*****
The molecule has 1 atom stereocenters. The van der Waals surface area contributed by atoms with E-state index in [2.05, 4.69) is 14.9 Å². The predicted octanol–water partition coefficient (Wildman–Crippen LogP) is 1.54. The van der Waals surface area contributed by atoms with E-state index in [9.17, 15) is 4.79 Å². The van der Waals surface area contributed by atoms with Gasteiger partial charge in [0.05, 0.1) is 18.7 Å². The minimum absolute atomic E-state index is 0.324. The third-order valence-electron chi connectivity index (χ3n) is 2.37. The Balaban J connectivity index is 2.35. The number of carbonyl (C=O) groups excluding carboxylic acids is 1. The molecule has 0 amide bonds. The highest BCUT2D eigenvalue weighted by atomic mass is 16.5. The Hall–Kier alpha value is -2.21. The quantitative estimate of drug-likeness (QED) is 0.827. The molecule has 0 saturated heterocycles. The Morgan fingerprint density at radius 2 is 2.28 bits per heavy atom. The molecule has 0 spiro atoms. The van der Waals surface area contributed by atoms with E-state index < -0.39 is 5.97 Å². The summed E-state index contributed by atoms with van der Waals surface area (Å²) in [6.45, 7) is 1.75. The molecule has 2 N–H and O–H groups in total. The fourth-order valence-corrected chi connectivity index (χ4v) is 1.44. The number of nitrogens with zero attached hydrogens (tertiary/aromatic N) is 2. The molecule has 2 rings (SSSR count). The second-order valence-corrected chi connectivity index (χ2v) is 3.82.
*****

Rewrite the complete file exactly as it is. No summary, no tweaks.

The molecule has 1 atom stereocenters. The van der Waals surface area contributed by atoms with E-state index in [2.05, 4.69) is 14.9 Å². The predicted octanol–water partition coefficient (Wildman–Crippen LogP) is 1.54. The van der Waals surface area contributed by atoms with E-state index in [9.17, 15) is 4.79 Å². The van der Waals surface area contributed by atoms with Gasteiger partial charge in [0.05, 0.1) is 18.7 Å². The minimum absolute atomic E-state index is 0.324. The third-order valence-electron chi connectivity index (χ3n) is 2.37. The Balaban J connectivity index is 2.35. The number of carbonyl (C=O) groups excluding carboxylic acids is 1. The molecule has 0 amide bonds. The highest BCUT2D eigenvalue weighted by atomic mass is 16.5. The Hall–Kier alpha value is -2.21. The quantitative estimate of drug-likeness (QED) is 0.827. The molecule has 0 saturated heterocycles. The Morgan fingerprint density at radius 2 is 2.28 bits per heavy atom. The molecule has 0 spiro atoms. The van der Waals surface area contributed by atoms with E-state index < -0.39 is 5.97 Å². The summed E-state index contributed by atoms with van der Waals surface area (Å²) in [6.45, 7) is 1.75. The molecule has 2 N–H and O–H groups in total. The fourth-order valence-corrected chi connectivity index (χ4v) is 1.44. The number of nitrogens with zero attached hydrogens (tertiary/aromatic N) is 2. The molecule has 2 rings (SSSR count). The second-order valence-corrected chi connectivity index (χ2v) is 3.82.